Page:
In a recently published review that provides information on fracture risk in type 1 diabetes patients, researchers suggest there is a need for early evaluation and fracture-prevention strategies.

The review, by the International Osteoporosis Foundation Bone and Diabetes Scientific Working Group, provides endocrinologists with information regarding fracture risk in type 1 diabetes patients.

It was published recently in the European Journal of Endocrinology, per a media release from the International Osteoporosis Foundation.

The higher fracture risk in T1DM patients is not only due to decreased bone mineral density, but also to alterations in bone quality. Recent clinical studies point to impaired osteoblastic bone formation, with or without increased bone resorption. Insulin deficiency also appears to be a major pathophysiological mechanism involved, along with other metabolic alterations that may all play a role in altering bone turnover and bone quality, the release explains.

As the onset of T1DM often occurs during childhood, the assessment and management of bone health in the young is of special concern. General measures to prevent osteoporosis in children with early onset of diabetes include a balanced diet with adequate calcium and vitamin D intake and, in particular, sufficient physical activity. Increasing weight-bearing exercise in children with diabetes as well as good glycaemic control appears to provide some improvement of bone parameters, the release adds.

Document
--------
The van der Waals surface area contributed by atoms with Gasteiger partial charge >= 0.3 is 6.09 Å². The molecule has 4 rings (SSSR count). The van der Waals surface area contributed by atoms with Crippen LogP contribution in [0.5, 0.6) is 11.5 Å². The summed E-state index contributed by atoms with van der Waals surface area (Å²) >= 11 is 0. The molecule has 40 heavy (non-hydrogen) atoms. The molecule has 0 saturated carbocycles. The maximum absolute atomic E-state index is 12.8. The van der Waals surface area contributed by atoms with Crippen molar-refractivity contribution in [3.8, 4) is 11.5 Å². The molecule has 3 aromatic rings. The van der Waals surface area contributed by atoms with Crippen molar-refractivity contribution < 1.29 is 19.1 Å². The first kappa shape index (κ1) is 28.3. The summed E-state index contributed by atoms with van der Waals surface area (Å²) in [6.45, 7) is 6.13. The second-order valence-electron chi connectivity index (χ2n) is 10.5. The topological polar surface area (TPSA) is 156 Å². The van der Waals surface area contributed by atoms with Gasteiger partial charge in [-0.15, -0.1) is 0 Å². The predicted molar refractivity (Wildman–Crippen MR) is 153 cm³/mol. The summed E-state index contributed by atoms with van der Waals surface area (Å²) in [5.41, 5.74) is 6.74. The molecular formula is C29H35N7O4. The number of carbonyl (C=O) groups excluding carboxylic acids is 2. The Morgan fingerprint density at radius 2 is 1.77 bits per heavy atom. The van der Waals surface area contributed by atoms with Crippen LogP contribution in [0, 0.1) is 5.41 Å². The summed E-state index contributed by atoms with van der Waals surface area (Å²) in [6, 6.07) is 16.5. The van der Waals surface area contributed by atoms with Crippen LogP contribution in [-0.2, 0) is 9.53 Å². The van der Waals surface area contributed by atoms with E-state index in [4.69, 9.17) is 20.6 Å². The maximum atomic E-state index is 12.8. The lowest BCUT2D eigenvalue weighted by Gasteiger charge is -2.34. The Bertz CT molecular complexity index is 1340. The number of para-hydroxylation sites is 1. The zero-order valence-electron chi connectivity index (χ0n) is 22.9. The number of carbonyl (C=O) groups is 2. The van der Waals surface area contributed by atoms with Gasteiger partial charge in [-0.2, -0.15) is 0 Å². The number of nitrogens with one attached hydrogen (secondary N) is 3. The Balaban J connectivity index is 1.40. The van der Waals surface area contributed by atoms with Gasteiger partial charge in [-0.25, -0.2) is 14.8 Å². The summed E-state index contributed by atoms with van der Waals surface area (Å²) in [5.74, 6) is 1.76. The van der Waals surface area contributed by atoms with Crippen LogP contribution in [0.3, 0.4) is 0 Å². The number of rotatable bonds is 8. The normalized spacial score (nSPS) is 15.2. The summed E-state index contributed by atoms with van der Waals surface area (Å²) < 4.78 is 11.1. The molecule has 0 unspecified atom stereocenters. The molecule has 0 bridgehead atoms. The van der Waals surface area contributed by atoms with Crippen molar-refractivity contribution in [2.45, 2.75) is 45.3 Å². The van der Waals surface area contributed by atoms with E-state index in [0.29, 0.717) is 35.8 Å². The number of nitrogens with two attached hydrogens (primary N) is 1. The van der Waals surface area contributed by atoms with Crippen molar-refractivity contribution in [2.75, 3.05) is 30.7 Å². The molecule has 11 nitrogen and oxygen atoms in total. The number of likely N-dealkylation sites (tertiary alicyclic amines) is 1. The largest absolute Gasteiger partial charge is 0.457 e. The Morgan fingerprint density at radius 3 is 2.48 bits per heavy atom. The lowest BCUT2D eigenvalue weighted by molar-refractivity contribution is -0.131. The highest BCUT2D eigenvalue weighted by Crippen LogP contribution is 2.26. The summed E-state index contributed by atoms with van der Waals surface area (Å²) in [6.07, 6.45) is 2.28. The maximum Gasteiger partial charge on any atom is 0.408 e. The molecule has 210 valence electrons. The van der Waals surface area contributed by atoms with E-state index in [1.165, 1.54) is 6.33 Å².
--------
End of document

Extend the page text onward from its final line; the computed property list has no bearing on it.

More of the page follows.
“As fragility fractures are a major complication of diabetes, fracture risk should be properly evaluated in patients with this disorder,” explains Serge Ferrari, chair of the IOF Bone and Diabetes Working Group and Professor at the Geneva University Hospital, Switzerland, in the release.

“Research is urgently needed on the benefits and risks of osteoporosis therapy as so far none of the anti-osteoporotic agents have been tested for their anti-fracture efficacy in T1DM subjects. This is all the more reason for health professionals to focus on early evaluation and other fracture prevention strategies in their patients,” Ferrari adds.

[Source(s): International Osteoporosis Foundation, Science Daily]